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Al-Qaida's very bad year

Al-Qaida is having a very bad year. And from the terrorists' standpoint, the death of Osama bin Laden isn't even the worst of it.

The biggest potential blow is the spread of democratic politics in the Arab world. If it succeeds, al-Qaida will be deprived of its reason for being.

Bin Laden's death at the hands of American commandos produced strikingly little outrage in the Muslim world. In 2001, when he held the United States and Europe in a state of terror, bin Laden was a hero to a sizable fringe of Muslims frustrated by their countries' stagnant politics.

But by the time he died last week, the Saudi-born terrorist had become little more than an object of curiosity. Polls conducted by the Pew Research Center found that the number of people in Muslim countries who expressed confidence in bin Laden plummeted during the past 10 years. Even in Pakistan, where he lived his final years, the terrorist's "job approval" dropped from 52 percent in 2005 to 18 percent in 2010.

Al-Qaida, the movement bin Laden co-founded, is looking marginal as well. Bin Laden and his lieutenants knew that they could die at any moment, and they tried to design al-Qaida to survive them. When the United States attacked "al-Qaida Central" in Pakistan and Afghanistan, they decentralized, sponsoring franchises in Yemen, North Africa and Somalia. And they focused more energy on inspiring and supporting individual would-be terrorists in the West.

That strategy isn't working very well. The last known successful attack against a Western country coordinated by al-Qaida Central was the London transit system plot of 2005, almost six years ago. The last apparent "self-starter" attack was the 2009 Fort Hood massacre, but that was an isolated tragedy.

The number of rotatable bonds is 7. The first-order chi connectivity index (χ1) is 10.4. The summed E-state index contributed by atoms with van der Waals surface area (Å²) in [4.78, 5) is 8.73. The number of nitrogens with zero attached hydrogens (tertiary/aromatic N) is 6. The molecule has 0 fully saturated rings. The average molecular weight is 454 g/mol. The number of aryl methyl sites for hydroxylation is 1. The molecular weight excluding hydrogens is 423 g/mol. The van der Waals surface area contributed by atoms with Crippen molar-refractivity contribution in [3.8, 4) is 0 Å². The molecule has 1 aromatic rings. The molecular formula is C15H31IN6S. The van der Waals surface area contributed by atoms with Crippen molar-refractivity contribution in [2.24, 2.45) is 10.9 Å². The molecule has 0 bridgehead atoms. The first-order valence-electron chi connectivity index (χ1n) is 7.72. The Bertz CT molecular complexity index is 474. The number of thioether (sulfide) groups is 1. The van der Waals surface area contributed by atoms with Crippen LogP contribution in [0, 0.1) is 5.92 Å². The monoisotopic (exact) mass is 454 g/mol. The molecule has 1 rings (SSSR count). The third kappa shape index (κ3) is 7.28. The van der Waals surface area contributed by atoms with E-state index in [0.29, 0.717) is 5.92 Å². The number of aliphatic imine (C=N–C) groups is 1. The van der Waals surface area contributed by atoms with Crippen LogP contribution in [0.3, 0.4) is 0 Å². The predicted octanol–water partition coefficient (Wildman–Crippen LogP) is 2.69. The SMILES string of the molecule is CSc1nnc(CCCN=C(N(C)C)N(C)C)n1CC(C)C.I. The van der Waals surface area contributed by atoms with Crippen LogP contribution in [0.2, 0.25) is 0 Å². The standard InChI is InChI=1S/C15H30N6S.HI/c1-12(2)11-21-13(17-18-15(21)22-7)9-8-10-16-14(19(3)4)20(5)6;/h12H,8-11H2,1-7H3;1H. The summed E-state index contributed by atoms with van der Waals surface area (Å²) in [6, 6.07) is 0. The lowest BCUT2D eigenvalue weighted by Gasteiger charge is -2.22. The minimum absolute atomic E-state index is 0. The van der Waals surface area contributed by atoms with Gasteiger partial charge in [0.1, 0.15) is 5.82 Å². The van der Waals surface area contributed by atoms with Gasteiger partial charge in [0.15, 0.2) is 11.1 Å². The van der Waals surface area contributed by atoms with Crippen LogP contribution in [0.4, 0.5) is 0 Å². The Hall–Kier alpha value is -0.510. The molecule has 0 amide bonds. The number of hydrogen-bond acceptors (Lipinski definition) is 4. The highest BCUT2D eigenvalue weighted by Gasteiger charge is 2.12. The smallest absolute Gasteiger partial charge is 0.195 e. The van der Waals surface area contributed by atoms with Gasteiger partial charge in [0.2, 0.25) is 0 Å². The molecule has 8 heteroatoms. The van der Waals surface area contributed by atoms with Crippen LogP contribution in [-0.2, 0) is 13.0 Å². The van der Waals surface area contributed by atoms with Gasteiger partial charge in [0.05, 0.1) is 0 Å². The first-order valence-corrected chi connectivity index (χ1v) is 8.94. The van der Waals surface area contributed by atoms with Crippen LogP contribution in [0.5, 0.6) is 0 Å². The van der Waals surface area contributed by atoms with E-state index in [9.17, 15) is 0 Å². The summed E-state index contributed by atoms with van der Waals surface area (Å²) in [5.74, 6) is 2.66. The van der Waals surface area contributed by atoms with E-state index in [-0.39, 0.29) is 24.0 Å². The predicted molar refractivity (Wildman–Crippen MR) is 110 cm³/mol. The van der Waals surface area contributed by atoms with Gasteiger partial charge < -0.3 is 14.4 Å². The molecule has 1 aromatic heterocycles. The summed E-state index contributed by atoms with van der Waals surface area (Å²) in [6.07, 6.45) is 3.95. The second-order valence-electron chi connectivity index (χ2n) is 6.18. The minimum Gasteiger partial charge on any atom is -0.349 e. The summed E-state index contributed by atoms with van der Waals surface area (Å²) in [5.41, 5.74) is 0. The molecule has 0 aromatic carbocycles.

Even more important, al-Qaida's theory of history looks increasingly irrelevant. Bin Laden didn't stage terrorist attacks because (as then-President Bush contended) he hated our freedom. Bin Laden and his Egyptian lieutenant, Ayman al-Zawahri, plotted attacks against the United States, "the far enemy," because they believed that was the quickest way to bring down repressive regimes in their own homelands, "the near enemy."

They turned out to be wrong. Al-Qaida's attacks didn't prompt an American withdrawal from the Muslim world; quite the contrary. The United States increased its presence in the region, invading Iraq and Afghanistan — without touching off the regionwide insurrection bin Laden hoped for.

Over time, most Muslims decided that they didn't want to live under bin Laden's version of Islam, especially after local branches of al-Qaida killed thousands of civilians in Iraq and other countries.

In most of the Muslim world, all politics are local now. Autocratic regimes in Tunisia and Egypt have fallen; autocratic regimes in Yemen, Syria and Libya are tottering. And not only is the United States, bin Laden's "far enemy," not propping up the dictators, but its president is standing ostentatiously on the sidelines, encouraging young Arabs to take their future into their own hands.

Bin Laden appealed to Muslims with a message that said, essentially: The way to assert your dignity and regain your rights is to attack the United States, as violently as possible.

The lesson of the "Arab spring" has been the opposite: Young Tunisians and Egyptians found their dignity and won their rights by going into the streets with as little violence as possible.

As President Obama and his aides have been quick to warn, the war against al-Qaida isn't over. But we may be seeing the beginning of the end. And among the most important weapons for the United States in the next phase of the struggle are the old-fashioned tools of diplomacy and foreign aid, wielded to help democracy succeed and deprive al-Qaida of its reason for being.

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